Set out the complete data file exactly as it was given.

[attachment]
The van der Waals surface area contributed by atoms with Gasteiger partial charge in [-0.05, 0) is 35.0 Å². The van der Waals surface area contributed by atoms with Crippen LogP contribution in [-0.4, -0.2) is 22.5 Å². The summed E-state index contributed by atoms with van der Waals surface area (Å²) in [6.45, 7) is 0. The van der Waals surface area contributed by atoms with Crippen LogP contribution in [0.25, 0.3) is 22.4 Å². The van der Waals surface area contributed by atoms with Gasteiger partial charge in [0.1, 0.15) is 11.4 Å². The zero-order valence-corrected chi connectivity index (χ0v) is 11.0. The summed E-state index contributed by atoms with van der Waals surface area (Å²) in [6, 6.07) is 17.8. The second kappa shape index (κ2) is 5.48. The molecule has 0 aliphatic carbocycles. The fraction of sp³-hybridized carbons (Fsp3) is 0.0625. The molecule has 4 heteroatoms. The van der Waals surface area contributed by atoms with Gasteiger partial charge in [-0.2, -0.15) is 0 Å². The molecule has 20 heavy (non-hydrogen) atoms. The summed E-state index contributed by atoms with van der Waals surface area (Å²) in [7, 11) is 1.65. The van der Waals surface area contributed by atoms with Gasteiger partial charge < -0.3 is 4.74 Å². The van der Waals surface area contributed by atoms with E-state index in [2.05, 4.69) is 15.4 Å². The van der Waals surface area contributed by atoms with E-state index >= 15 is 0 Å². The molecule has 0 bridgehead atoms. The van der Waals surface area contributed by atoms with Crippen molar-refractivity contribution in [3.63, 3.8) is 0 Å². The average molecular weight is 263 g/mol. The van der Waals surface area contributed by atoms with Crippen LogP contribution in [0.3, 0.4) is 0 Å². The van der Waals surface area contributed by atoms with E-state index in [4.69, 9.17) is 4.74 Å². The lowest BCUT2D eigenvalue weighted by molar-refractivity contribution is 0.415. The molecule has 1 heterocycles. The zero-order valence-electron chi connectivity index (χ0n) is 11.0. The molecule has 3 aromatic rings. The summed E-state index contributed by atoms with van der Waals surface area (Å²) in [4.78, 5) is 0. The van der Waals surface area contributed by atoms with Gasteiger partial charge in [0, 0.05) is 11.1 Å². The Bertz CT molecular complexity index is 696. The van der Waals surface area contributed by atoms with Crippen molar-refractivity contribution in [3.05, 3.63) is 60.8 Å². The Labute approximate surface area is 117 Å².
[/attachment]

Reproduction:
The van der Waals surface area contributed by atoms with Gasteiger partial charge in [-0.05, 0) is 35.0 Å². The van der Waals surface area contributed by atoms with Crippen LogP contribution in [-0.4, -0.2) is 22.5 Å². The summed E-state index contributed by atoms with van der Waals surface area (Å²) in [6.45, 7) is 0. The van der Waals surface area contributed by atoms with Crippen LogP contribution in [0.25, 0.3) is 22.4 Å². The van der Waals surface area contributed by atoms with Gasteiger partial charge in [0.1, 0.15) is 11.4 Å². The zero-order valence-corrected chi connectivity index (χ0v) is 11.0. The summed E-state index contributed by atoms with van der Waals surface area (Å²) in [6, 6.07) is 17.8. The second kappa shape index (κ2) is 5.48. The molecule has 0 aliphatic carbocycles. The fraction of sp³-hybridized carbons (Fsp3) is 0.0625. The molecule has 4 heteroatoms. The van der Waals surface area contributed by atoms with Gasteiger partial charge in [-0.2, -0.15) is 0 Å². The molecule has 20 heavy (non-hydrogen) atoms. The summed E-state index contributed by atoms with van der Waals surface area (Å²) in [7, 11) is 1.65. The van der Waals surface area contributed by atoms with Gasteiger partial charge < -0.3 is 4.74 Å². The van der Waals surface area contributed by atoms with E-state index in [2.05, 4.69) is 15.4 Å². The van der Waals surface area contributed by atoms with E-state index >= 15 is 0 Å². The molecule has 0 bridgehead atoms. The van der Waals surface area contributed by atoms with Crippen molar-refractivity contribution in [3.63, 3.8) is 0 Å². The average molecular weight is 263 g/mol. The van der Waals surface area contributed by atoms with Crippen LogP contribution in [0.3, 0.4) is 0 Å². The van der Waals surface area contributed by atoms with E-state index in [4.69, 9.17) is 4.74 Å². The lowest BCUT2D eigenvalue weighted by molar-refractivity contribution is 0.415. The molecule has 1 heterocycles. The zero-order valence-electron chi connectivity index (χ0n) is 11.0. The molecule has 3 aromatic rings. The summed E-state index contributed by atoms with van der Waals surface area (Å²) in [4.78, 5) is 0. The van der Waals surface area contributed by atoms with Gasteiger partial charge in [0, 0.05) is 11.1 Å². The Bertz CT molecular complexity index is 696. The van der Waals surface area contributed by atoms with Crippen molar-refractivity contribution in [3.05, 3.63) is 60.8 Å². The Labute approximate surface area is 117 Å².